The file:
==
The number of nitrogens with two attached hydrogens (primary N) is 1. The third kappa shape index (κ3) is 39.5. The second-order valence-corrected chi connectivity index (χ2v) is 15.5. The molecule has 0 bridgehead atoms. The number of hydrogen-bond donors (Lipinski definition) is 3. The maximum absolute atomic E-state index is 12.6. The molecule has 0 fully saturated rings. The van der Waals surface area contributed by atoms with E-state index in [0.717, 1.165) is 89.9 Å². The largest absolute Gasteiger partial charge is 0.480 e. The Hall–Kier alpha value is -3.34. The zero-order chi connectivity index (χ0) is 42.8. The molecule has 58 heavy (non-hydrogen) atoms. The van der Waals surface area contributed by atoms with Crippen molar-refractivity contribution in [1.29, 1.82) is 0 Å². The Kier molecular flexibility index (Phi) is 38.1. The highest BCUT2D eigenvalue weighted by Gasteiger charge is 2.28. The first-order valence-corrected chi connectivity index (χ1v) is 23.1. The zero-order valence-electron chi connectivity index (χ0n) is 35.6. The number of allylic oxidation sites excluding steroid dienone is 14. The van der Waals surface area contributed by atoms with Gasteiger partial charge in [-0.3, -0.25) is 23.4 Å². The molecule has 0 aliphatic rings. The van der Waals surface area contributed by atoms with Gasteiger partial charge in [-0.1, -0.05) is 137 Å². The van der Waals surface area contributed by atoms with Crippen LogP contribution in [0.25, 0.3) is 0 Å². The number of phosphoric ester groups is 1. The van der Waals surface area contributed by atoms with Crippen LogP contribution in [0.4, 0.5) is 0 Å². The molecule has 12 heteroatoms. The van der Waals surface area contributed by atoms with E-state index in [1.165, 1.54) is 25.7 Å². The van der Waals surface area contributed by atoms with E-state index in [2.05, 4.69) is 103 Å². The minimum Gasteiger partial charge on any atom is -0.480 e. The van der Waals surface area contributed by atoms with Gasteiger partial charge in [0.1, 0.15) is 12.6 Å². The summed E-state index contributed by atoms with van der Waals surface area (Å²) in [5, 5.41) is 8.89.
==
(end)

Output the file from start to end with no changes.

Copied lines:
The number of nitrogens with two attached hydrogens (primary N) is 1. The third kappa shape index (κ3) is 39.5. The second-order valence-corrected chi connectivity index (χ2v) is 15.5. The molecule has 0 bridgehead atoms. The number of hydrogen-bond donors (Lipinski definition) is 3. The maximum absolute atomic E-state index is 12.6. The molecule has 0 fully saturated rings. The van der Waals surface area contributed by atoms with E-state index in [0.717, 1.165) is 89.9 Å². The largest absolute Gasteiger partial charge is 0.480 e. The Hall–Kier alpha value is -3.34. The zero-order chi connectivity index (χ0) is 42.8. The molecule has 58 heavy (non-hydrogen) atoms. The van der Waals surface area contributed by atoms with Crippen molar-refractivity contribution in [1.29, 1.82) is 0 Å². The Kier molecular flexibility index (Phi) is 38.1. The highest BCUT2D eigenvalue weighted by Gasteiger charge is 2.28. The first-order valence-corrected chi connectivity index (χ1v) is 23.1. The zero-order valence-electron chi connectivity index (χ0n) is 35.6. The number of allylic oxidation sites excluding steroid dienone is 14. The van der Waals surface area contributed by atoms with Gasteiger partial charge in [-0.3, -0.25) is 23.4 Å². The molecule has 0 aliphatic rings. The van der Waals surface area contributed by atoms with Gasteiger partial charge in [-0.1, -0.05) is 137 Å². The van der Waals surface area contributed by atoms with Crippen LogP contribution in [0.25, 0.3) is 0 Å². The number of phosphoric ester groups is 1. The van der Waals surface area contributed by atoms with Crippen LogP contribution in [0.4, 0.5) is 0 Å². The molecule has 12 heteroatoms. The van der Waals surface area contributed by atoms with E-state index in [1.165, 1.54) is 25.7 Å². The van der Waals surface area contributed by atoms with E-state index in [2.05, 4.69) is 103 Å². The minimum Gasteiger partial charge on any atom is -0.480 e. The van der Waals surface area contributed by atoms with Gasteiger partial charge in [0.1, 0.15) is 12.6 Å². The summed E-state index contributed by atoms with van der Waals surface area (Å²) in [5, 5.41) is 8.89.